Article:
Saturday, July 2, 2011

#Fukushima I Nuke Plant: TEPCO Starts Full Circulation Cooling of Reactors

The whole process is as follows:

  1. Take the highly contaminated water that has been stored in the Central Waste Processing Facility (about 120,000 tonnes of it) to the water treatment system;

  2. The water first goes through the oil separating system built by Toshiba;

  3. The water then goes to the system by Kurion, where different types of zeolite will remove 1) the oil/technetium, 2) cesium, and 3) iodine;

  4. Then it goes to the system by AREVA, where it gets further decontaminated; if TEPCO decides so, the AREVA system can come before Kurion;

  5. Then finally it goes to the desalination system built by Hitachi.

  6. After desalination, the "treated" water is stored in a series of tanks;

  7. The treated water is fed through the 10-centimeter diameter PVC pipes to the Reactor Pressure Vvessels of the Reactors 1, 2, 3;

  8. The water will leak through the RPVs and the Containment Vessels down to the reactor basements;

  9. Again highly contaminated, the water then is routed from the basements of the Reactors 2 and 3 to the Central Waste Processing Facility;

  10. Start at No.1 again.

To see the convoluted schematics, see my post here (opens new window).

As of July 2, TEPCO is injecting:

  • 3.5 tonnes/hour to the Reactor 1;

  • 3.5 tonnes/hour to the Reactor 2;

  • 9 tonnes/hour to the Reactor 3;

  • Total 16 tonnes/hour or 384 tonnes per day.

The water treatment system is processing more than that amount, even at the current 55% capacity (full capacity 1,200 tonnes per day). So, at least for now the highly contaminated water will not increase, and slowly decrease.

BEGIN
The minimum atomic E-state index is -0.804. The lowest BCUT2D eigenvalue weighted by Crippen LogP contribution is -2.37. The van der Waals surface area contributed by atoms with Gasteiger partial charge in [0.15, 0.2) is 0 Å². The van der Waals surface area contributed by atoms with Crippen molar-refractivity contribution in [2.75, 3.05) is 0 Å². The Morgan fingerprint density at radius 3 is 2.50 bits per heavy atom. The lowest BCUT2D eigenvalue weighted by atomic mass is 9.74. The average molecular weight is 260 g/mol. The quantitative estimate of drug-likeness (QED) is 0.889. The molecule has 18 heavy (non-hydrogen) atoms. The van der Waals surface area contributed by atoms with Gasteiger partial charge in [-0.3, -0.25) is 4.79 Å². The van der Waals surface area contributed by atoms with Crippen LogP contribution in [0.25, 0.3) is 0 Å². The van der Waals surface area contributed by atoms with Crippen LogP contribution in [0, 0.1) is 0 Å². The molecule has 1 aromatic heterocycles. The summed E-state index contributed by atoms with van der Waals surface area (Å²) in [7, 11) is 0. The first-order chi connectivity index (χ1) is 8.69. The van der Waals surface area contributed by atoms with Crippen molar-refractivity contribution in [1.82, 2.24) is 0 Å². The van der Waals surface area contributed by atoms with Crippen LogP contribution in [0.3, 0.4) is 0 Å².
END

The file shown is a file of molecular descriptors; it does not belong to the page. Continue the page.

What's missing from this process is the cooling system for the circulated water. TEPCO is counting that by going through the treatment system the warm/hot water (remember the 4-sieverts/hour steam gushing out of the Reactor 1's basement) will cool off enough.


greenpharao said...

Good and helpful description of the process. Thank you.

But this is what I don't understand yet:

The water will leak through the RPVs and the Containment Vessels down to the reactor basement of UNIT 1. But no water is pumped out of the basement of UNIT 1 to the water treatment facility or storage.
Doesn't that mean that the water levels in UNIT 1 ands its Turbine building are going to increase at a rate of 3,5 tonnes/hour???

What's your take?

arevamirpal::laprimavera said...

The water levels at Reactor 1's turbine building and reactor building are unchanged to slightly decreasing. My take? Well the water has to go somewhere. It's either leaking out of the buildings into the ground or evaporating rapidly due to high heat or both. From that video of the 4 sieverts/hr steam coming from the basement, the Reactor 1's water is hot and "hot". Why is it so hot, compared to other buildings? My guess is that the corium is out there, in the water. So TEPCO dare not touch that water, because it's too hot.

Robert said...

As an engineer it seems to me like this scheme has a reasonable chance of working provided the equipment can handle the maximum radioactivity levels that may be encountered, and personel can get close enough to install it and correct any problems that may occur. Is it a long term solution? No, I do not believe so. They may have to tunnel beneath the reactors to install impermeable barriers to prevent the core material from digging further into the ground and contaminating the ground waters. This would be a catastrophe beyond redemption or remediation,as this aquifyer can travel long distances underground. This procedure was done at Chernobyl. This must be done soon as every day delay makes that effort more difficult, if it is indeed possible at this late date. I wish them luck for all our sakes.

Anonymous said...

Reactor 1 does not appear to be the more active steamer, so it's gotta be going somewhere.

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